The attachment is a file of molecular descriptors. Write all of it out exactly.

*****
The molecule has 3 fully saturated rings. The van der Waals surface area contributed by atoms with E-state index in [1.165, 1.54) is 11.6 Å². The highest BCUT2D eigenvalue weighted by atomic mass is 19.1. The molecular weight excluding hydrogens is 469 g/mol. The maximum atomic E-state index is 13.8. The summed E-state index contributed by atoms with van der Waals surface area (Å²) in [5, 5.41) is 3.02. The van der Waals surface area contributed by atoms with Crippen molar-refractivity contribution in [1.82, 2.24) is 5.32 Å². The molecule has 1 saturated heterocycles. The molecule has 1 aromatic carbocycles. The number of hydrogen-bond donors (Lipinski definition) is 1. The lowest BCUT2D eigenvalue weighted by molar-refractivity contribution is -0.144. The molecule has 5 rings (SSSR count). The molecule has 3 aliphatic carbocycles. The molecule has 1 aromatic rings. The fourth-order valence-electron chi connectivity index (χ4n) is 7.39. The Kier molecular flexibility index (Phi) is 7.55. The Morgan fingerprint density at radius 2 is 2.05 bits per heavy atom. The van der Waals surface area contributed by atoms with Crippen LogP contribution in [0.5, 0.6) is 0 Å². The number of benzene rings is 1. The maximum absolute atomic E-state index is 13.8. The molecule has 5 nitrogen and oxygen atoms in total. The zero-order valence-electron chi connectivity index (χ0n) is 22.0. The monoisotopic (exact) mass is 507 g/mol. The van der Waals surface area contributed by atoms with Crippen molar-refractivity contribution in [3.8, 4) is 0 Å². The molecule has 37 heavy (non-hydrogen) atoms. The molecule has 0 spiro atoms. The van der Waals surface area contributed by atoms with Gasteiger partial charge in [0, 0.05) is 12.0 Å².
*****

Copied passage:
The molecule has 3 fully saturated rings. The van der Waals surface area contributed by atoms with E-state index in [1.165, 1.54) is 11.6 Å². The highest BCUT2D eigenvalue weighted by atomic mass is 19.1. The molecular weight excluding hydrogens is 469 g/mol. The maximum atomic E-state index is 13.8. The summed E-state index contributed by atoms with van der Waals surface area (Å²) in [5, 5.41) is 3.02. The van der Waals surface area contributed by atoms with Crippen molar-refractivity contribution in [1.82, 2.24) is 5.32 Å². The molecule has 1 saturated heterocycles. The molecule has 1 aromatic carbocycles. The number of hydrogen-bond donors (Lipinski definition) is 1. The lowest BCUT2D eigenvalue weighted by molar-refractivity contribution is -0.144. The molecule has 5 rings (SSSR count). The molecule has 3 aliphatic carbocycles. The molecule has 1 aromatic rings. The fourth-order valence-electron chi connectivity index (χ4n) is 7.39. The Kier molecular flexibility index (Phi) is 7.55. The Morgan fingerprint density at radius 2 is 2.05 bits per heavy atom. The van der Waals surface area contributed by atoms with Crippen LogP contribution in [0.5, 0.6) is 0 Å². The number of benzene rings is 1. The maximum absolute atomic E-state index is 13.8. The molecule has 5 nitrogen and oxygen atoms in total. The zero-order valence-electron chi connectivity index (χ0n) is 22.0. The monoisotopic (exact) mass is 507 g/mol. The van der Waals surface area contributed by atoms with Crippen molar-refractivity contribution in [3.8, 4) is 0 Å². The molecule has 37 heavy (non-hydrogen) atoms. The molecule has 0 spiro atoms. The van der Waals surface area contributed by atoms with Gasteiger partial charge in [0, 0.05) is 12.0 Å².